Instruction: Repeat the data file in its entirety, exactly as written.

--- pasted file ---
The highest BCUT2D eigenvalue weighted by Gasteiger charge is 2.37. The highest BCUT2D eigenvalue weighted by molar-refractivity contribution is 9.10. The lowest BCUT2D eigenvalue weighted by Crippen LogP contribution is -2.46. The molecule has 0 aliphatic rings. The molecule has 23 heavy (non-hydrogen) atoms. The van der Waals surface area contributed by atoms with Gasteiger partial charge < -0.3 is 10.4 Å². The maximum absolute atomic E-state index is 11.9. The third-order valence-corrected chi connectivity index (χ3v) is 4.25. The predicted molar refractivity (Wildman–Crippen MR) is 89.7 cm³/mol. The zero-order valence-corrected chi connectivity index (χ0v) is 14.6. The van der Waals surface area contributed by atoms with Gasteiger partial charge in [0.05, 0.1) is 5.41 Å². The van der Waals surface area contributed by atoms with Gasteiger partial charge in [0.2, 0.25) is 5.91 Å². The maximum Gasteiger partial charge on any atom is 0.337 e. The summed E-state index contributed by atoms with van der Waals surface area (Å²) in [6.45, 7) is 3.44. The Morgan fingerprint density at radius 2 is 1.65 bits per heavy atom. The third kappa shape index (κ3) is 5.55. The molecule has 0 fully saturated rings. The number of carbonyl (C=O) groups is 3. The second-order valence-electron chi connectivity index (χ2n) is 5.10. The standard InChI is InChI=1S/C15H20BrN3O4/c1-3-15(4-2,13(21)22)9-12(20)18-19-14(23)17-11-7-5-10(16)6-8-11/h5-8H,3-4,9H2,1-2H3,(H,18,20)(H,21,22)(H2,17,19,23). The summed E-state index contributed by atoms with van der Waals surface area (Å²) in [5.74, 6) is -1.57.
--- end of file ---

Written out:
The highest BCUT2D eigenvalue weighted by Gasteiger charge is 2.37. The highest BCUT2D eigenvalue weighted by molar-refractivity contribution is 9.10. The lowest BCUT2D eigenvalue weighted by Crippen LogP contribution is -2.46. The molecule has 0 aliphatic rings. The molecule has 23 heavy (non-hydrogen) atoms. The van der Waals surface area contributed by atoms with Gasteiger partial charge < -0.3 is 10.4 Å². The maximum absolute atomic E-state index is 11.9. The third-order valence-corrected chi connectivity index (χ3v) is 4.25. The predicted molar refractivity (Wildman–Crippen MR) is 89.7 cm³/mol. The zero-order valence-corrected chi connectivity index (χ0v) is 14.6. The van der Waals surface area contributed by atoms with Gasteiger partial charge in [0.05, 0.1) is 5.41 Å². The van der Waals surface area contributed by atoms with Gasteiger partial charge in [0.2, 0.25) is 5.91 Å². The maximum Gasteiger partial charge on any atom is 0.337 e. The summed E-state index contributed by atoms with van der Waals surface area (Å²) in [6.45, 7) is 3.44. The Morgan fingerprint density at radius 2 is 1.65 bits per heavy atom. The third kappa shape index (κ3) is 5.55. The molecule has 0 fully saturated rings. The number of carbonyl (C=O) groups is 3. The second-order valence-electron chi connectivity index (χ2n) is 5.10. The standard InChI is InChI=1S/C15H20BrN3O4/c1-3-15(4-2,13(21)22)9-12(20)18-19-14(23)17-11-7-5-10(16)6-8-11/h5-8H,3-4,9H2,1-2H3,(H,18,20)(H,21,22)(H2,17,19,23). The summed E-state index contributed by atoms with van der Waals surface area (Å²) in [5.74, 6) is -1.57.